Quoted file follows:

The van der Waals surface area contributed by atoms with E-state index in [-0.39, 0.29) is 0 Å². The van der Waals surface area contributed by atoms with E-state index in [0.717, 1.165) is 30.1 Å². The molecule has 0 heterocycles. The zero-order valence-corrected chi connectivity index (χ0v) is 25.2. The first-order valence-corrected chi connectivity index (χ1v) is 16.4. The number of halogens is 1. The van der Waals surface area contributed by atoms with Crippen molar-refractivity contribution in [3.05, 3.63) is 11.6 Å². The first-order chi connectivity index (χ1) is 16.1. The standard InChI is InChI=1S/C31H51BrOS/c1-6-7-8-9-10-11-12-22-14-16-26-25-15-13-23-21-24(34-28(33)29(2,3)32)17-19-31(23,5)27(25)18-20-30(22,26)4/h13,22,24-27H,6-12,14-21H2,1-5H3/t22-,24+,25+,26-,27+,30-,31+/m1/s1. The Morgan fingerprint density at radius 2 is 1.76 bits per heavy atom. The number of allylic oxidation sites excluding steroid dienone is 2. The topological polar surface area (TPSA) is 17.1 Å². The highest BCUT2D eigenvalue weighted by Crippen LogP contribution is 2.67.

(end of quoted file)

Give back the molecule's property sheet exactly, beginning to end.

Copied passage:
The van der Waals surface area contributed by atoms with E-state index in [-0.39, 0.29) is 0 Å². The van der Waals surface area contributed by atoms with E-state index in [0.717, 1.165) is 30.1 Å². The molecule has 0 heterocycles. The zero-order valence-corrected chi connectivity index (χ0v) is 25.2. The first-order valence-corrected chi connectivity index (χ1v) is 16.4. The number of halogens is 1. The van der Waals surface area contributed by atoms with Crippen molar-refractivity contribution in [3.05, 3.63) is 11.6 Å². The first-order chi connectivity index (χ1) is 16.1. The standard InChI is InChI=1S/C31H51BrOS/c1-6-7-8-9-10-11-12-22-14-16-26-25-15-13-23-21-24(34-28(33)29(2,3)32)17-19-31(23,5)27(25)18-20-30(22,26)4/h13,22,24-27H,6-12,14-21H2,1-5H3/t22-,24+,25+,26-,27+,30-,31+/m1/s1. The Morgan fingerprint density at radius 2 is 1.76 bits per heavy atom. The number of allylic oxidation sites excluding steroid dienone is 2. The topological polar surface area (TPSA) is 17.1 Å². The highest BCUT2D eigenvalue weighted by Crippen LogP contribution is 2.67.